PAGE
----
Let us assume that Auto Praha wakes up to this fact that decides to launch the Fabia, Rapid and Laura (and pricing them 5-10% cheaper than the equivalent VW model), the next task it needs to tackle is how to position its cars against other contenders in the same segment (this includes its sister companies, VW and Audi). Obviously, it can’t carve a more significant market share simply by price, especially when the Koreans are fast catching up. Depending overtly much on the roots of VAG is also not ideal since 1) the Skoda brand is far less developed compared to VW. Skoda is NOT VW no matter how similar they are and 2) VAG’s global strategy is to set up 3 tiers of brand positioning: Audi for luxury, VW for medium and Skoda for value-for-money. Skoda needs to stand on its own two feet and present a 3rd affordable VAG for the public.
Revamping the model line-up is a definite must. In our market where prices are insanely inflated due to taxes, promoting the most expensive contradicts the positioning of Skoda. I am actually a bit surprised that Skoda is content with the current sales turnover (which I do not expect to be a lot) for the entire Malaysia. Bringing lower priced models may sway those considering more expensive Japanese and Korean models.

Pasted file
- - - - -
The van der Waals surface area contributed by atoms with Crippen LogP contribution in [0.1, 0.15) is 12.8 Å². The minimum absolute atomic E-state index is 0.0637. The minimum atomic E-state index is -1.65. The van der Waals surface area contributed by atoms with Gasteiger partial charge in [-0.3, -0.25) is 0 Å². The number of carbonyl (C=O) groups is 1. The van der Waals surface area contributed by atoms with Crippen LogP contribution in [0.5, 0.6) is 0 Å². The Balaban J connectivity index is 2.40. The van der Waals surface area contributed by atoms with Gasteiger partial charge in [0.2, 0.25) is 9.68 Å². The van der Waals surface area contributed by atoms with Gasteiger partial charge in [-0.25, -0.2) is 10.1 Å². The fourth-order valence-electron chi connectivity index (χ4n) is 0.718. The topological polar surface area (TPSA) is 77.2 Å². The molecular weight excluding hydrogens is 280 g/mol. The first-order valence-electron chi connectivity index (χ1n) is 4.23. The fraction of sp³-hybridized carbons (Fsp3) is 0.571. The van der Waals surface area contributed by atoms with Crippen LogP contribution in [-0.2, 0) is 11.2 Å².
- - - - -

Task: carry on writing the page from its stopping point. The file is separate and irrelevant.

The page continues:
Next is to segment the market, analyze the target group and purchase the appropriate above/below the line advertisement. Ever seen a Fiat advertisement lately on TV? No? Not surprised that Fiat is dying here, isn’t it? No car manufacturer can ever hope to establish itself without generating noise in the market; loud enough to be heard …. better if it can drown out the competition.
Do test drive sessions, give long warranty (remember, it has to be as good as, if not better than what VW is offering now which is 5 years), free service and maintenance, demonstrate how spacious and practical having a Skoda at home (seriously, after getting the Octy, no other boot is ever the same), run a advertisement campaign giving away a free car to get more info on those who’re interested to know (and hopefully buy) more about the brand are just some of the few strategies Auto Praha can do. Focus on location with the appropriate demographics. Do online marketing. Facebook is free.
Skoda should be positioned as a viable alternative, not as a direct competitor to other continental brands considering it’s relatively weak branding here in Malaysia. It should aim at those looking for something different yet have the assurance that the money they are paying is getting them what their money is worth. Don’t bother with the Baby Boomers (they’re probably too ingrained in the T & H brand), focus on the late Gen X and Gen Y buyers …. they are more receptive in stepping outside established norms and try new things.
Expand the distribution network. Probably start 3 on your own before pitching it to others to open dealerships. At least the 3 main cities (Klang Valley, Penang, Johor) must have at least one for the convenience of owners.
There’s so many things that can be done …. yet the brand has remained static for years. I do hope someone does something more so that everyone. And I hope to see something like this in one of its new model launches:-